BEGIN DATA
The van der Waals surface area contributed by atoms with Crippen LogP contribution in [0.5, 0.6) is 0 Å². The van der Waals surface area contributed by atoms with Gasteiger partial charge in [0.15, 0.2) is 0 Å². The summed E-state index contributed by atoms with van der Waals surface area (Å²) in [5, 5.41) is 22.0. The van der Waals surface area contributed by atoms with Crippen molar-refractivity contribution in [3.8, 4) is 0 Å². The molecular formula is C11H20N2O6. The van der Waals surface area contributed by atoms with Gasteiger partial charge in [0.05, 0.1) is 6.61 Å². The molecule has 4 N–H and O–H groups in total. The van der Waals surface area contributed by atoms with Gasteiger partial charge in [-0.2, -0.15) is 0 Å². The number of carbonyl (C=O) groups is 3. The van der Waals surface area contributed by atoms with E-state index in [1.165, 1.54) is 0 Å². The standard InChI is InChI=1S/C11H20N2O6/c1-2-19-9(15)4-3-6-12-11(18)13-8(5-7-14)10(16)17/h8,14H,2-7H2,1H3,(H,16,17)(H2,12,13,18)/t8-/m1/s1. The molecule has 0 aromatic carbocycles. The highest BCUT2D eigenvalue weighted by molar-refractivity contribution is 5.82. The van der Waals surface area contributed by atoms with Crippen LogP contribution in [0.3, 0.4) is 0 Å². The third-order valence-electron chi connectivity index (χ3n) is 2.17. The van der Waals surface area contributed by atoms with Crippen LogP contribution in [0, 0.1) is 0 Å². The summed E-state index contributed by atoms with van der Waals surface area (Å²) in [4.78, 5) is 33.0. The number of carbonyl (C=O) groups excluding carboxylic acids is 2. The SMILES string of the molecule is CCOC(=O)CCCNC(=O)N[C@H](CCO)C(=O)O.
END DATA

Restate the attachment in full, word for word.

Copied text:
The van der Waals surface area contributed by atoms with Crippen LogP contribution in [0.5, 0.6) is 0 Å². The van der Waals surface area contributed by atoms with Gasteiger partial charge in [0.15, 0.2) is 0 Å². The summed E-state index contributed by atoms with van der Waals surface area (Å²) in [5, 5.41) is 22.0. The van der Waals surface area contributed by atoms with Crippen molar-refractivity contribution in [3.8, 4) is 0 Å². The molecular formula is C11H20N2O6. The van der Waals surface area contributed by atoms with Gasteiger partial charge in [0.05, 0.1) is 6.61 Å². The molecule has 4 N–H and O–H groups in total. The van der Waals surface area contributed by atoms with Gasteiger partial charge in [-0.2, -0.15) is 0 Å². The number of carbonyl (C=O) groups is 3. The van der Waals surface area contributed by atoms with E-state index in [1.165, 1.54) is 0 Å². The standard InChI is InChI=1S/C11H20N2O6/c1-2-19-9(15)4-3-6-12-11(18)13-8(5-7-14)10(16)17/h8,14H,2-7H2,1H3,(H,16,17)(H2,12,13,18)/t8-/m1/s1. The molecule has 0 aromatic carbocycles. The highest BCUT2D eigenvalue weighted by molar-refractivity contribution is 5.82. The van der Waals surface area contributed by atoms with Crippen LogP contribution in [0.3, 0.4) is 0 Å². The third-order valence-electron chi connectivity index (χ3n) is 2.17. The van der Waals surface area contributed by atoms with Crippen LogP contribution in [0, 0.1) is 0 Å². The summed E-state index contributed by atoms with van der Waals surface area (Å²) in [4.78, 5) is 33.0. The number of carbonyl (C=O) groups excluding carboxylic acids is 2. The SMILES string of the molecule is CCOC(=O)CCCNC(=O)N[C@H](CCO)C(=O)O.